June 9, 2016
National Aboriginal and Torres Strait Islander leadership organisations come together today to call on all parties to tackle inequality and disadvantage facing Australia’s First People as a federal election priority.
“Today we launch the Redfern Statement 2016. This is the first time national Aboriginal and Torres Strait Islander leadership organisations have put this kind of united call to an incoming government,” said Dr Jackie Huggins, co-chair of the National Congress of Australia’s First Peoples.
Supported by mainstream non-government- organisations, the alliance is calling for an immediate restoration of the $534 million funding cut from the Indigenous Affairs Portfolio, to be invested into meaningful engagement, health, justice, preventing violence, early childhood and disability.
“We have barely seen a mention of Aboriginal and Torres Strait Islander policy or issues this election campaign. That changes today. Aboriginal and Torres Strait Islander groups have come together to demand urgent action. It is time that Aboriginal and Torres Strait Islander voices are heard and respected. It is time for action.”
“The regular upheaval of major policy changes, significant budget cuts and changing governments in the short election cycles at all levels, are major impediments to improving life outcomes for Aboriginal and Torres Strait Islander peoples. This policy instability must stop and Aboriginal and Torres Strait Islander affairs must be brought in from the margins of national debate to the mainstream centre in order to end the unacceptable disadvantage experienced by First Peoples. This is the task at hand for the next Federal Government.”
The alliance’s plan for urgent government action calls for the following reforms:
To achieve meaningful engagement with government, industry and the non-government sector, it is critical that Aboriginal and Torres Strait Islander peoples are properly represented at the national level. The National Congress of Australia’s First Peoples (Congress) has fulfilled this role since 2010 and funding cuts to it should be reversed.
In the area of health, the alliance calls on all parties to recommit to Closing the Gap in order to achieve health equality in this generation. The alliance views funding the Implementation Plan for the National Aboriginal and Torres Strait Islander Health Plan (2013–2023), a policy developed through best-practice community consultation, as a priority. The alliance also recommends making Aboriginal Community Controlled Services (ACCHS) the preferred providers for health services, a measure which would promote the self-determination essential to closing the gap in life outcomes for First Peoples.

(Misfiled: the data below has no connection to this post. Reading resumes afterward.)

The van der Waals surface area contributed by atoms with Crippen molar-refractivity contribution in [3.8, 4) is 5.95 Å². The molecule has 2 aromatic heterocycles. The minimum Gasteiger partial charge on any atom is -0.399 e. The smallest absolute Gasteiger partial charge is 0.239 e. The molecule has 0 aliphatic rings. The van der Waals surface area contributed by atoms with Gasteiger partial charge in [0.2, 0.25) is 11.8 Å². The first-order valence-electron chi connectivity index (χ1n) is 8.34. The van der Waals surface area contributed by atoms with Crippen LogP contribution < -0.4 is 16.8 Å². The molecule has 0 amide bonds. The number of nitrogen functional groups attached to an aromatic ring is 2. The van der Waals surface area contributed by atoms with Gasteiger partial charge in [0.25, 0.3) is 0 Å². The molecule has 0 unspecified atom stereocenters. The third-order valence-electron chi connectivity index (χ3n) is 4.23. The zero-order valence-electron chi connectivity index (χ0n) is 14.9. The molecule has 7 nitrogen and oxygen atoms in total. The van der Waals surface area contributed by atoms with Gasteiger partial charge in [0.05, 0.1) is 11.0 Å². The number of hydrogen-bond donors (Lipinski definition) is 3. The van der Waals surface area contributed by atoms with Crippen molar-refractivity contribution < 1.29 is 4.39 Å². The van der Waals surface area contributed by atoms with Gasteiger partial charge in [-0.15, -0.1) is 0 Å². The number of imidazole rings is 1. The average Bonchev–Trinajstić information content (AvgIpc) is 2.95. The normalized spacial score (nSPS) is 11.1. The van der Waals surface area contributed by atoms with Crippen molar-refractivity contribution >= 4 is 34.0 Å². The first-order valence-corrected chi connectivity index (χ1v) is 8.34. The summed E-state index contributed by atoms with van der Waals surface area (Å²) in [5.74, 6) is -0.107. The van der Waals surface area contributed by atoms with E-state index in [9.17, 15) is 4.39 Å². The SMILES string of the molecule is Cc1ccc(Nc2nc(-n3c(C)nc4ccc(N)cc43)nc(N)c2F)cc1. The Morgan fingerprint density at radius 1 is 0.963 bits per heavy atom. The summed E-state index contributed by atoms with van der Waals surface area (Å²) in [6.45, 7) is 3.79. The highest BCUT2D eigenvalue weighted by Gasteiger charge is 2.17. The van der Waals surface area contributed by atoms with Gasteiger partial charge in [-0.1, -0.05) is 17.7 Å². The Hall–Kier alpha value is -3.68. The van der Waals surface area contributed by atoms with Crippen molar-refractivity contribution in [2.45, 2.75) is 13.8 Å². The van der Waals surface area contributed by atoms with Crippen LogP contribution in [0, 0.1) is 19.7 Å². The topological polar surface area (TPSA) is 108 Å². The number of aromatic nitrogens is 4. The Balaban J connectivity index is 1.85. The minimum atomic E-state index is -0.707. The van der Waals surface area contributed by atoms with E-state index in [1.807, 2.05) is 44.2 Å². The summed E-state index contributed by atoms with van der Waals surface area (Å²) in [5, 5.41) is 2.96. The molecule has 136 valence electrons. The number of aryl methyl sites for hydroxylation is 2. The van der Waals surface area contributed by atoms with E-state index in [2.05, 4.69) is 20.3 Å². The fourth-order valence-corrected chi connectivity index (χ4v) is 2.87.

The state of access to justice for Aboriginal and Torres Strait Islander people and their over-representation in the criminal justice system is a national crisis, as is violence against Indigenous women and children. To make headway in justice and violence prevention, the alliance calls on the next Federal Government to adopt justice targets as part of the Closing the Gap framework, to overturn funding cuts to the Aboriginal and Torres Strait Islander Legal Services and to reinstate the National Family Violence Prevention Legal Services Program.
The alliance also champions the addition of disability access targets to the Closing the Gap framework to improve outcomes for the approximately 45 per cent of Aboriginal and Torres Strait Islander people identifying as having some form of disability.
Research demonstrates that early childhood services have the greatest impacts for vulnerable families, providing long-term wellbeing, productivity and cost benefits for society. However, the fact remains that Aboriginal and Torres Strait Islander children are half as likely to access early learning as non-Indigenous children. To rectify this inequality in early childhood education, the alliance urges the next Federal government to subsidise access to early childhood education and care for all Aboriginal and Torres Strait Islander children. The over-representation of Aboriginal and Torres Strait Islander children in out-of-home care, currently one in every three children, must be remedied. The alliance requests the development of a national strategy and target to reduce this over-representation.
“If the next Federal Government heeds the advice put forward in The Redfern Statement today, it will have an unprecedented nation-building opportunity and a chance to meaningfully address Aboriginal and Torres Strait Islander disadvantage. Improving the life outcomes of First Peoples is also fundamental to progressing the unfinished business of reconciliation,” said Dr Huggins.
“We have laid out a clear roadmap today. We invite all those seeking election on July 2 to respond,” said Dr Jackie Huggins.
The Redfern Statement (The Statement) has been developed by national Aboriginal and Torres Strait Islander peak and representative bodies including: National Congress of Australia’s First Peoples, First Peoples Disability Network (FPDN), National Aboriginal and Torres Strait Islander Legal Services (NATSILS), National Aboriginal Community Controlled Health Organisations (NACCHO), National Family Violence Prevention Legal Services (FVPLS), Secretariat for National Aboriginal and Islander Child Care (SNAICC), The Healing Foundation, and The National Health Leadership Forum (NHLF). The Statement also has the overarching support of The Change the Record Coalition, Close the Gap Steering Committee, and Family Matters campaigns. The Statement also has been endorsed by Reconciliation Australia and over 20 mainstream organisations, including the Australian Medical Association and Law Council.